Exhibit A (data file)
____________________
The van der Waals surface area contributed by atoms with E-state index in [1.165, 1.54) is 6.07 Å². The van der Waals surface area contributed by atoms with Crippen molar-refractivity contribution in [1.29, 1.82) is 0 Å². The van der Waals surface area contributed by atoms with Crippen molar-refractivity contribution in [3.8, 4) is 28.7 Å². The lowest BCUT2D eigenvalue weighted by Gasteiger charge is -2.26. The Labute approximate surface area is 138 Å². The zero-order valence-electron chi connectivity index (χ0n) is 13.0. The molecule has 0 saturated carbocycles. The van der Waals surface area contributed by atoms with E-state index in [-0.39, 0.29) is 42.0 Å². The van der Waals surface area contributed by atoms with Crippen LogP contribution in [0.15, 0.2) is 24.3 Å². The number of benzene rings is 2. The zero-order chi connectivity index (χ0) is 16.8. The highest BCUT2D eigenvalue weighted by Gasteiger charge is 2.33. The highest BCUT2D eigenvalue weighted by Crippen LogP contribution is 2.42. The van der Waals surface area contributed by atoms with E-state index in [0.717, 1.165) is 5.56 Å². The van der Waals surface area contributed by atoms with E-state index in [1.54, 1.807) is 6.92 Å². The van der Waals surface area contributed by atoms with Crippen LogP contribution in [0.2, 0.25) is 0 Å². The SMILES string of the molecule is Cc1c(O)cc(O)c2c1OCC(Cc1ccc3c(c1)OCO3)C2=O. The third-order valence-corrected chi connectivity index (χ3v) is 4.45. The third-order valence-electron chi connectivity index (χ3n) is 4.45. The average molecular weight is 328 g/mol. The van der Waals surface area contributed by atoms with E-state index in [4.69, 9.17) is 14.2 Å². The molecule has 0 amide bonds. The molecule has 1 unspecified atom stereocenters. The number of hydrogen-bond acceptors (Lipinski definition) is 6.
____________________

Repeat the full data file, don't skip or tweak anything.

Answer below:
The van der Waals surface area contributed by atoms with E-state index in [1.165, 1.54) is 6.07 Å². The van der Waals surface area contributed by atoms with Crippen molar-refractivity contribution in [1.29, 1.82) is 0 Å². The van der Waals surface area contributed by atoms with Crippen molar-refractivity contribution in [3.8, 4) is 28.7 Å². The lowest BCUT2D eigenvalue weighted by Gasteiger charge is -2.26. The Labute approximate surface area is 138 Å². The zero-order valence-electron chi connectivity index (χ0n) is 13.0. The molecule has 0 saturated carbocycles. The van der Waals surface area contributed by atoms with E-state index in [-0.39, 0.29) is 42.0 Å². The van der Waals surface area contributed by atoms with Crippen LogP contribution in [0.15, 0.2) is 24.3 Å². The number of benzene rings is 2. The zero-order chi connectivity index (χ0) is 16.8. The highest BCUT2D eigenvalue weighted by Gasteiger charge is 2.33. The highest BCUT2D eigenvalue weighted by Crippen LogP contribution is 2.42. The van der Waals surface area contributed by atoms with E-state index in [0.717, 1.165) is 5.56 Å². The van der Waals surface area contributed by atoms with E-state index in [1.54, 1.807) is 6.92 Å². The van der Waals surface area contributed by atoms with Crippen LogP contribution in [0.2, 0.25) is 0 Å². The SMILES string of the molecule is Cc1c(O)cc(O)c2c1OCC(Cc1ccc3c(c1)OCO3)C2=O. The third-order valence-corrected chi connectivity index (χ3v) is 4.45. The third-order valence-electron chi connectivity index (χ3n) is 4.45. The average molecular weight is 328 g/mol. The van der Waals surface area contributed by atoms with E-state index in [4.69, 9.17) is 14.2 Å². The molecule has 0 amide bonds. The molecule has 1 unspecified atom stereocenters. The number of hydrogen-bond acceptors (Lipinski definition) is 6.